Christmas caroling

Come join us on Saturday, December 10, to sing carols for residents of the Baptist Health Nursing & Rehabilitation Center.  We will meet at 4:00 PM in the lobby of the Center, 297 Ballston Ave (route 50) in Scotia.  Song sheets/booklets will be provided.  

Family Friendly Event

Come join us on Friday, December 16th from 6-8 for a family friendly holiday event. We will have games, crafts, cookies to make and decorate. Pizza will be provided, including a gluten free option, we just ask that you bring a side to share and something to drink.  If you have any questions please contact Stephanie Grimason at We hope you can join us for an evening of music, good tidings and lots of cheer!

Child Care Christmas Eve

The nursery will be open at the 4:00 p.m. service. 
Toddlers are invited to share the church service experience with their families, but it can be a long time for some to be still.


The Christmas Crèche

The Christmas crèche-also known as a Nativity or manger scene-is more than a decoration. For many, displaying a Christmas crèche is a way to focus on the real meaning of the holiday. The traditional crèche figures are drawn from the accounts of Jesus' birth in the Gospels of Matthew and Luke. There are many ways and variations to display a Christmas crèche.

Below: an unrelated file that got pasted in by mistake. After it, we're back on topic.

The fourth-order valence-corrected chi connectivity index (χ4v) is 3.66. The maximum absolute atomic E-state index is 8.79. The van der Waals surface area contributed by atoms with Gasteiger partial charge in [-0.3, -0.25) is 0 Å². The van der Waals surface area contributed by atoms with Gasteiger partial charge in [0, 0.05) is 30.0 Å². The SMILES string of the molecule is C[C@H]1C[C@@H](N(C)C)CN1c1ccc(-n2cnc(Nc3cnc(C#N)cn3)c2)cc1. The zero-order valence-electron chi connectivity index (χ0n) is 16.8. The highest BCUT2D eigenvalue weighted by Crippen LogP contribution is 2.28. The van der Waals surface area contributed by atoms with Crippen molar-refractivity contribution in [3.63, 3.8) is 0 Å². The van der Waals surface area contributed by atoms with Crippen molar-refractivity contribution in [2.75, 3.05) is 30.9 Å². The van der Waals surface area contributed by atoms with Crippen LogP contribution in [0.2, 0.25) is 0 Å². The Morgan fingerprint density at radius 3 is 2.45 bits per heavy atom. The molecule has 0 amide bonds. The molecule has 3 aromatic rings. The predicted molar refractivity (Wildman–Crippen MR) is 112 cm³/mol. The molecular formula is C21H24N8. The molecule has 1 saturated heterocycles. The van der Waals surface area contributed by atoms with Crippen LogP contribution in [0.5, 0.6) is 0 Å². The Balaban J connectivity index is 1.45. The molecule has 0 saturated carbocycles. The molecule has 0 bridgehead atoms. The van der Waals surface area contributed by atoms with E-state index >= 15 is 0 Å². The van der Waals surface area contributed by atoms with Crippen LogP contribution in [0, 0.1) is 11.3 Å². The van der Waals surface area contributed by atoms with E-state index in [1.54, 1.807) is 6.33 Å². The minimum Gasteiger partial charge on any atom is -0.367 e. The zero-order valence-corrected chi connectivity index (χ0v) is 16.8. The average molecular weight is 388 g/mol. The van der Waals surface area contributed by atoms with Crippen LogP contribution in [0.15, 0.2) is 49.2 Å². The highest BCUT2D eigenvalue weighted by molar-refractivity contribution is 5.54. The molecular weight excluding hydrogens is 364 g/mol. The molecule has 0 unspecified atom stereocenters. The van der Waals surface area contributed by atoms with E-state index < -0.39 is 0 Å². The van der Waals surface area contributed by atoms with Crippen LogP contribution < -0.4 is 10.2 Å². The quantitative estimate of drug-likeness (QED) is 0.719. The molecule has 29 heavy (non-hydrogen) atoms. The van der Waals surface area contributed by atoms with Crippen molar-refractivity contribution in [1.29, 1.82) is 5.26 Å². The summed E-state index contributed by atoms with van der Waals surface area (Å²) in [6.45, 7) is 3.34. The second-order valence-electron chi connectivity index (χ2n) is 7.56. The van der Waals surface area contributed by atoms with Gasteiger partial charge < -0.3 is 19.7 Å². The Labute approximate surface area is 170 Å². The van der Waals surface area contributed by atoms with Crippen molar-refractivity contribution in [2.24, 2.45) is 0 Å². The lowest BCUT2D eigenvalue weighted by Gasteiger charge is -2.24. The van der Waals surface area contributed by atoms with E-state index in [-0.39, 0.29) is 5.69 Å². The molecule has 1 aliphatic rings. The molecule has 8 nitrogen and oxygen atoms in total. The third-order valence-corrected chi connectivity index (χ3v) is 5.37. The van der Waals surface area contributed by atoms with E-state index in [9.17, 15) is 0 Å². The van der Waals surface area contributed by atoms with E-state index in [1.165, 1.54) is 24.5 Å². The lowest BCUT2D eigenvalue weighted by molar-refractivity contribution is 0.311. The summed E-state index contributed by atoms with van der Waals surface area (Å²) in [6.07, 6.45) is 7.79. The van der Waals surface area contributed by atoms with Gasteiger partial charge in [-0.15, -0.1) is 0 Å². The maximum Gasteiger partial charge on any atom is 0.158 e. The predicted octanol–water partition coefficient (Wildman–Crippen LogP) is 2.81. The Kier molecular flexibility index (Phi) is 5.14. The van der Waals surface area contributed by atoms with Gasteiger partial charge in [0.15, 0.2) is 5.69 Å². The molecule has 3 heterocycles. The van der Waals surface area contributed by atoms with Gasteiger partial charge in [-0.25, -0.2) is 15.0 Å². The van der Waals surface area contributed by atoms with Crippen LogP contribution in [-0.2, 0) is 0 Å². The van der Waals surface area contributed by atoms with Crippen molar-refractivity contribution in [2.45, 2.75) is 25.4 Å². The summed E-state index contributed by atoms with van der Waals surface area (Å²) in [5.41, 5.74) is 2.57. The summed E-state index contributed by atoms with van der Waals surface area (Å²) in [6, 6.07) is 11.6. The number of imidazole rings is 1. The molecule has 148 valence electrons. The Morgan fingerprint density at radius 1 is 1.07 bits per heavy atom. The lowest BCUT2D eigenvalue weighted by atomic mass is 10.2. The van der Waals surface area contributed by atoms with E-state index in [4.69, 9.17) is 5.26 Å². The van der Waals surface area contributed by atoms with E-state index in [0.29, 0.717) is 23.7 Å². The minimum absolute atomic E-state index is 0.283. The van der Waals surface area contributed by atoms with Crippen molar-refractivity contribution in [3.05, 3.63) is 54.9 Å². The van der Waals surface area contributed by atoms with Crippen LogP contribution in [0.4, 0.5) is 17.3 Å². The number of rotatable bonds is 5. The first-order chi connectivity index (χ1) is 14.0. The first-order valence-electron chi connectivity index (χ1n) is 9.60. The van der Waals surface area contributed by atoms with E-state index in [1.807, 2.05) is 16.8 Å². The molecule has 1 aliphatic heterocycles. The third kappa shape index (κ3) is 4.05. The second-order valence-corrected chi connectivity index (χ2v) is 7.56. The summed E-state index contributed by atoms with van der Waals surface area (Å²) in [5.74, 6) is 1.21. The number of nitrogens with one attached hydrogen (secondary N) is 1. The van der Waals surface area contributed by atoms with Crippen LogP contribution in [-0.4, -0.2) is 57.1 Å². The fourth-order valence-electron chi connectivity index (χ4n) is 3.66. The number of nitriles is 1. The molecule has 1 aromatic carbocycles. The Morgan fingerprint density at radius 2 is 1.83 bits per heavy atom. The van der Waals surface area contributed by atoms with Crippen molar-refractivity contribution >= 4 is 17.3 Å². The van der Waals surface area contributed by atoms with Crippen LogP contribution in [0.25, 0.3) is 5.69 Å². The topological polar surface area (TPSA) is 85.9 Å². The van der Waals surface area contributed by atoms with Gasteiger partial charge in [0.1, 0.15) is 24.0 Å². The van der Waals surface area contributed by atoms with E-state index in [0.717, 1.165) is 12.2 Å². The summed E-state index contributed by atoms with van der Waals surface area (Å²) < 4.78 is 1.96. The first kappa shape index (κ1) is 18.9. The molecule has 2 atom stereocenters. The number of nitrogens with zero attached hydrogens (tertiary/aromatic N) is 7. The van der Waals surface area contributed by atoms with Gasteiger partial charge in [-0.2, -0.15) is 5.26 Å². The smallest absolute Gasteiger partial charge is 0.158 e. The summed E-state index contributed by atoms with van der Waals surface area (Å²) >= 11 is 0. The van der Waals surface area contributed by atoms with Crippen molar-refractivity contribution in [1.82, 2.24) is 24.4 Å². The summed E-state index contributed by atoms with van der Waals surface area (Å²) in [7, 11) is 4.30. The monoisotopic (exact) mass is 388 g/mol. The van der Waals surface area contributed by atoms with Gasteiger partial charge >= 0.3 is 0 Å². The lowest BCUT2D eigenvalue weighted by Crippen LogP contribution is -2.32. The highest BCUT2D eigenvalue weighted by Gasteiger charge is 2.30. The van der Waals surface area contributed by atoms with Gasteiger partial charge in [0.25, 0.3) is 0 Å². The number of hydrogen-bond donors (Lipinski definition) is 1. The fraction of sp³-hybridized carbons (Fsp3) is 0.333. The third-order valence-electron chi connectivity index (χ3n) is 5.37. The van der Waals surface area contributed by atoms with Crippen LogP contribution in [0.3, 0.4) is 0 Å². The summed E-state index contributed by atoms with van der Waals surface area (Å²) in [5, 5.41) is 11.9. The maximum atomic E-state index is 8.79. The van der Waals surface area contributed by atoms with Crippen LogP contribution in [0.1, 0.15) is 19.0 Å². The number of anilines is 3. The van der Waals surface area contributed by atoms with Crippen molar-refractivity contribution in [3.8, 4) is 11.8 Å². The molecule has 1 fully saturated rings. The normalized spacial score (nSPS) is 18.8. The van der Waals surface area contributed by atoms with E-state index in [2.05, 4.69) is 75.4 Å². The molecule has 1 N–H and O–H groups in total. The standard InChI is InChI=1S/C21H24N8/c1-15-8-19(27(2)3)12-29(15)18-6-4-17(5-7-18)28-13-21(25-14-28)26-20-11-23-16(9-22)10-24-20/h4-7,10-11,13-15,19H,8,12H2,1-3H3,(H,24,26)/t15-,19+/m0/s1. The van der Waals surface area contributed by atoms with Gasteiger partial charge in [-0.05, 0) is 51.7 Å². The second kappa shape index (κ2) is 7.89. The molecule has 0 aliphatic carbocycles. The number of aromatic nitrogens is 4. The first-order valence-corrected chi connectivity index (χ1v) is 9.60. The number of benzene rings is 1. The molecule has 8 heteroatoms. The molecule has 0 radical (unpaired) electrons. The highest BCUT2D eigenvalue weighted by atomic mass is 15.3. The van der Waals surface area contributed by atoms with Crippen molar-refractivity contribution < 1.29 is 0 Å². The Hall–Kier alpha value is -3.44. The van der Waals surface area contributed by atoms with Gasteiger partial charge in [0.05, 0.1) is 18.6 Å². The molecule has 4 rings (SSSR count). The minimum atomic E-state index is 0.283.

Home Blessing Prayer for Lighting a Candle on the Advent Wreath

Lord God,
          You who sent into the world Your Beloved Son 
          as a light that shines in the darkness, 
          invest this wreath, our Advent symbol,
with the power of Your energy and light.
With each of these candles that is lighted,
          may we rekindle within ourselves the desire
          to prepare a way for the birth of Christ. 
With each new candle that is lighted,
          may the flame of Christ's coming
          grow brighter and brighter
          so that this Christmas may see
          a fresh and ever-green coming of the Lord of Light
          into each of our hearts
          and into our whole world. (candle is lighted)

We pray, then, that the richness of God's blessing 
          rest upon this Advent wreath, 
          upon our home and upon each of us 
          as we light this candle 
          in the name of the Father, 
          and of the Son 
          and of the Holy Spirit.


Giving tree

Our holiday giving tree will be collecting donations of personal items that are needed in local schools. Please take a tag from the tree and return by December 18th.  The items needed are listed below.  As always, a cash donation will help purchase items as well.

Deodorant             Boxes of Saltine crackers
Shampoo               Ziploc snack-size bags